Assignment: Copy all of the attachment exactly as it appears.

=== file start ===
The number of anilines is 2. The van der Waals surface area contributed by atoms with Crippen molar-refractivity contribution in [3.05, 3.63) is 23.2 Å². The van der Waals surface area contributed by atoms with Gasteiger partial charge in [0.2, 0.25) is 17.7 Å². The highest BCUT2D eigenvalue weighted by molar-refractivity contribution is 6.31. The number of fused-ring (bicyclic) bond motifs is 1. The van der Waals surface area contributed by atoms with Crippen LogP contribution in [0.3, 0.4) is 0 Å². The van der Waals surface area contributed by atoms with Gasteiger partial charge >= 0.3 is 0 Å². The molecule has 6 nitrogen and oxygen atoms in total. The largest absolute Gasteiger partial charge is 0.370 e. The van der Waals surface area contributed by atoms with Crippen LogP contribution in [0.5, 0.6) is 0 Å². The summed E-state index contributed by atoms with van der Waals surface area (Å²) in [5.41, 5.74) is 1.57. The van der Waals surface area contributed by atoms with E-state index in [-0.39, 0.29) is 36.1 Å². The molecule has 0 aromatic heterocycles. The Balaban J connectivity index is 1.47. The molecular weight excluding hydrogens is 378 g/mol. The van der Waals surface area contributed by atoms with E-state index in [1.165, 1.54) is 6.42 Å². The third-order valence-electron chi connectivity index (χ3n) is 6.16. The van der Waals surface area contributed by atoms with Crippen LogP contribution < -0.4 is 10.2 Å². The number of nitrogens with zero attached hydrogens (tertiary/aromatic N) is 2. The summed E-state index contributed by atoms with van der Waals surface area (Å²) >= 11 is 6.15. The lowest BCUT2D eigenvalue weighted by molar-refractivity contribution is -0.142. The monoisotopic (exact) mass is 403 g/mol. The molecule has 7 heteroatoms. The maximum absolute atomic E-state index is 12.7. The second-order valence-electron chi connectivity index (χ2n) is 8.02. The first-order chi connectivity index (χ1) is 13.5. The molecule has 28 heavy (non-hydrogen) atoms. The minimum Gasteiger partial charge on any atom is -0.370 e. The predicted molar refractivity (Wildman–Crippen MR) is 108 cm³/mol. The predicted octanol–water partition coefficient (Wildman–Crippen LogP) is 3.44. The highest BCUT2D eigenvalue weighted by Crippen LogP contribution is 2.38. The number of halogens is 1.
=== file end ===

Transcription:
The number of anilines is 2. The van der Waals surface area contributed by atoms with Crippen molar-refractivity contribution in [3.05, 3.63) is 23.2 Å². The van der Waals surface area contributed by atoms with Gasteiger partial charge in [0.2, 0.25) is 17.7 Å². The highest BCUT2D eigenvalue weighted by molar-refractivity contribution is 6.31. The number of fused-ring (bicyclic) bond motifs is 1. The van der Waals surface area contributed by atoms with Crippen LogP contribution in [0.3, 0.4) is 0 Å². The van der Waals surface area contributed by atoms with Gasteiger partial charge >= 0.3 is 0 Å². The molecule has 6 nitrogen and oxygen atoms in total. The largest absolute Gasteiger partial charge is 0.370 e. The van der Waals surface area contributed by atoms with Crippen LogP contribution in [0.5, 0.6) is 0 Å². The summed E-state index contributed by atoms with van der Waals surface area (Å²) in [5.41, 5.74) is 1.57. The van der Waals surface area contributed by atoms with E-state index in [-0.39, 0.29) is 36.1 Å². The molecule has 0 aromatic heterocycles. The Balaban J connectivity index is 1.47. The molecular weight excluding hydrogens is 378 g/mol. The van der Waals surface area contributed by atoms with E-state index in [1.165, 1.54) is 6.42 Å². The third-order valence-electron chi connectivity index (χ3n) is 6.16. The van der Waals surface area contributed by atoms with Crippen LogP contribution < -0.4 is 10.2 Å². The number of nitrogens with zero attached hydrogens (tertiary/aromatic N) is 2. The summed E-state index contributed by atoms with van der Waals surface area (Å²) >= 11 is 6.15. The lowest BCUT2D eigenvalue weighted by molar-refractivity contribution is -0.142. The monoisotopic (exact) mass is 403 g/mol. The molecule has 7 heteroatoms. The maximum absolute atomic E-state index is 12.7. The second-order valence-electron chi connectivity index (χ2n) is 8.02. The first-order chi connectivity index (χ1) is 13.5. The molecule has 28 heavy (non-hydrogen) atoms. The minimum Gasteiger partial charge on any atom is -0.370 e. The predicted molar refractivity (Wildman–Crippen MR) is 108 cm³/mol. The predicted octanol–water partition coefficient (Wildman–Crippen LogP) is 3.44. The highest BCUT2D eigenvalue weighted by Crippen LogP contribution is 2.38. The number of halogens is 1.